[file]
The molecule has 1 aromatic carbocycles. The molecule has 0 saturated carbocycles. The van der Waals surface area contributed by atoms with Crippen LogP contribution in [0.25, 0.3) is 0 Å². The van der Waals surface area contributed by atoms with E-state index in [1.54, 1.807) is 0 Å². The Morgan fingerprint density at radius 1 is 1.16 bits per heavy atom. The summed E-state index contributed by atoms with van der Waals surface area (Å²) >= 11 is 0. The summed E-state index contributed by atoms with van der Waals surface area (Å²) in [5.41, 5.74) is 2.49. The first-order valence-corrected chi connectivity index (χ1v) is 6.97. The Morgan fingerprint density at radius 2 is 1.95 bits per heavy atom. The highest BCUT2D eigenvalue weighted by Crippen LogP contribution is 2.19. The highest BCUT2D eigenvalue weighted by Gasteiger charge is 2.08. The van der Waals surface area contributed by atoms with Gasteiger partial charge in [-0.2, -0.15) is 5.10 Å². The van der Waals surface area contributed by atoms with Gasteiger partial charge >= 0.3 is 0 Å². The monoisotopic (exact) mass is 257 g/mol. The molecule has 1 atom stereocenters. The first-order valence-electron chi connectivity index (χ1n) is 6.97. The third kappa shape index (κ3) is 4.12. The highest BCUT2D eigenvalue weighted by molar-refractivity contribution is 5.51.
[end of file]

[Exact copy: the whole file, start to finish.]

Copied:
The molecule has 1 aromatic carbocycles. The molecule has 0 saturated carbocycles. The van der Waals surface area contributed by atoms with Crippen LogP contribution in [0.25, 0.3) is 0 Å². The van der Waals surface area contributed by atoms with E-state index in [1.54, 1.807) is 0 Å². The Morgan fingerprint density at radius 1 is 1.16 bits per heavy atom. The summed E-state index contributed by atoms with van der Waals surface area (Å²) >= 11 is 0. The summed E-state index contributed by atoms with van der Waals surface area (Å²) in [5.41, 5.74) is 2.49. The first-order valence-corrected chi connectivity index (χ1v) is 6.97. The Morgan fingerprint density at radius 2 is 1.95 bits per heavy atom. The highest BCUT2D eigenvalue weighted by Crippen LogP contribution is 2.19. The highest BCUT2D eigenvalue weighted by Gasteiger charge is 2.08. The van der Waals surface area contributed by atoms with Gasteiger partial charge in [-0.2, -0.15) is 5.10 Å². The van der Waals surface area contributed by atoms with Gasteiger partial charge >= 0.3 is 0 Å². The monoisotopic (exact) mass is 257 g/mol. The molecule has 1 atom stereocenters. The first-order valence-electron chi connectivity index (χ1n) is 6.97. The third kappa shape index (κ3) is 4.12. The highest BCUT2D eigenvalue weighted by molar-refractivity contribution is 5.51.